So things stood until bellwether plaintiffs were selected (interestingly, by random selection, id. at *2). All of a sudden the plaintiffs became very interested in the additional records that the defendants had been collecting at their own expense. So they served discovery requests seeking those records – only for the bellwether plaintiffs – for free. Id. (“Plaintiffs served document requests seeking ‘all documents and records’ that Defendants had collected regarding each of the 16 Bellwether Plaintiffs”). Somewhat ironically, they also claimed that the defendants had engaged in excessive records gathering, and therefore also demanded access to the defendant’s records database (also set up at defendants’ sole cost) so they could select which records they wanted. Id. (“Plaintiffs assert that they, too, wish to access [defendants’] secure portal free of charge, in order to decide which records they want”).

The two McClurg defendants’ response was “hell, no; not without you sharing the cost equally – that is shouldering one-third of the expense along with the defendants each sharing a third. Id. (subject to a credit for whatever records plaintiffs had actually collected and turned over).

The McClurg court shifted costs, not 33% but 18%, to plaintiffs under Rule 26(c)(1)(B). 2016 WL 7178745, at *3. Cost-shifting was necessary so that the plaintiffs did not become free riders:

The Court finds . . . that good cause exists to order some amount of cost-sharing before Plaintiffs may obtain the records collected by Defendants here. Plaintiffs would ordinarily have been, and pursuant to the Court’s order were, responsible for gathering and producing their own records. But while Plaintiffs appear to have produced some records as new complaints were filed, they did not do so in a complete and timely manner. Indeed, Plaintiffs apparently produced records for a few of the Bellwether Plaintiffs just one or two days before their scheduled depositions.

Id. That “Plaintiffs [were] seek[ing] access to the portal establish and maintained at Defendants’ expense” further justified a cost allocation order. Id.

Although it was “unfortunate” that the parties never sought court intervention after failing to reach a records production protocol, id. at *4, giving plaintiffs free access to records collected and maintained at the defendants’ expense was unfair. Id. (“it would be unfair to allow Plaintiffs to gain the benefit of Defendants’ early record collection and creation of the portal, which helped move the case forward, without contributing a fair share of the overall costs of such collection”). Crediting plaintiffs’ complaints about excessive collection, McClurg reduced the percentage to 18%. Id. (eliminating records collected concerning plaintiffs that the defendants knew could not be in the bellwether pool). Plaintiffs also received a credit for the comparatively small amount of timely produced records they had collected. Id.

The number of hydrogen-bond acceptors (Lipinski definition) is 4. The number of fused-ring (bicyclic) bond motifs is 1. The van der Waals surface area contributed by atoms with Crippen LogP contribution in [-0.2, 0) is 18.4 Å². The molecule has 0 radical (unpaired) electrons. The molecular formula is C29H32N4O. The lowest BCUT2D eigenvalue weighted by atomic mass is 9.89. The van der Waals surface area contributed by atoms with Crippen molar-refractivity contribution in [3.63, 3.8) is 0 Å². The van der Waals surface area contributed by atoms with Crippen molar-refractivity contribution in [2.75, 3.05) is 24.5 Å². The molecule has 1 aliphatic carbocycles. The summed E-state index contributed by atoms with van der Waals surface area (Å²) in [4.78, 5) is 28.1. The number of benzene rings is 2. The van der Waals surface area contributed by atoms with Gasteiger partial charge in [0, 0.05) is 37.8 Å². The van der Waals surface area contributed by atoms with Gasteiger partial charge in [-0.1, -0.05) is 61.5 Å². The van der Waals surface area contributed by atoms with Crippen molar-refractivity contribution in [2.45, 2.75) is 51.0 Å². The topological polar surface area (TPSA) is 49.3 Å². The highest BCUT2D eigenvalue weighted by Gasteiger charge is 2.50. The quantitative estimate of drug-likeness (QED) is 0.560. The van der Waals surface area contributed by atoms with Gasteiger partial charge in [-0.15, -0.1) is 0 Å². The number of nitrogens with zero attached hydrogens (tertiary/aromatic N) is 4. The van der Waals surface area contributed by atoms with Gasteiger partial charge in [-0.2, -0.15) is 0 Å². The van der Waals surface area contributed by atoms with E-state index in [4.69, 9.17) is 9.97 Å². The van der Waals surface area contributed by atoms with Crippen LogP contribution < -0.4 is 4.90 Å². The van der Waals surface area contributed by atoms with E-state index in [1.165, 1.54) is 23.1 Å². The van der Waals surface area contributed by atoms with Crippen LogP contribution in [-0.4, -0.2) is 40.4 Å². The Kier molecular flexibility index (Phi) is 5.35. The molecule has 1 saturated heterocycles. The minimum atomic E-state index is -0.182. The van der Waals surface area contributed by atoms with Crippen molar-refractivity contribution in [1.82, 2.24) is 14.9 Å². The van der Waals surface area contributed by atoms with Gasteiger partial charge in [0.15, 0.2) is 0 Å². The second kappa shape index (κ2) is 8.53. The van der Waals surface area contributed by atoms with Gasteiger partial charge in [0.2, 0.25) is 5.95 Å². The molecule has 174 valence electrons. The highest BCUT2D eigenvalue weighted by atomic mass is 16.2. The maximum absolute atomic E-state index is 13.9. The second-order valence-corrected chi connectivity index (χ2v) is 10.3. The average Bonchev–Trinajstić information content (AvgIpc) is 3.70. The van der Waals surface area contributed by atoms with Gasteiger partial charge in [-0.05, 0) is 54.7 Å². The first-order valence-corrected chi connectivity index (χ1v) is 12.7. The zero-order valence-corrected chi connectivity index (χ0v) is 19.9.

Since the same failure by plaintiffs to collect their own records competently is endemic to prescription medical product MDLs, the cost-shifting in McClurg is of significant interest to us.

In fact, the results in all three of these cases – Bard IVC, Benicar, and McClurg – are also of interest to us because they provide pointers to where the requestor pays debate might reasonably go. We certainly don’t agree with the other side’s largely bogus argument that across-the-board requestor pays discovery might shut the courthouse doors on the “poor” plaintiffs in the litigation-funded, advertising-driven mass tort industry. In such litigation, there “does not appear to be a significant financial disparity in the parties’ ability to finance these putative litigations. Thus, what this Court and other courts similarly situated are faced with is ‘Goliath versus Goliath.’” Arch v. American Tobacco Co., 175 F.R.D. 469, 496 (E.D. Pa. 1997).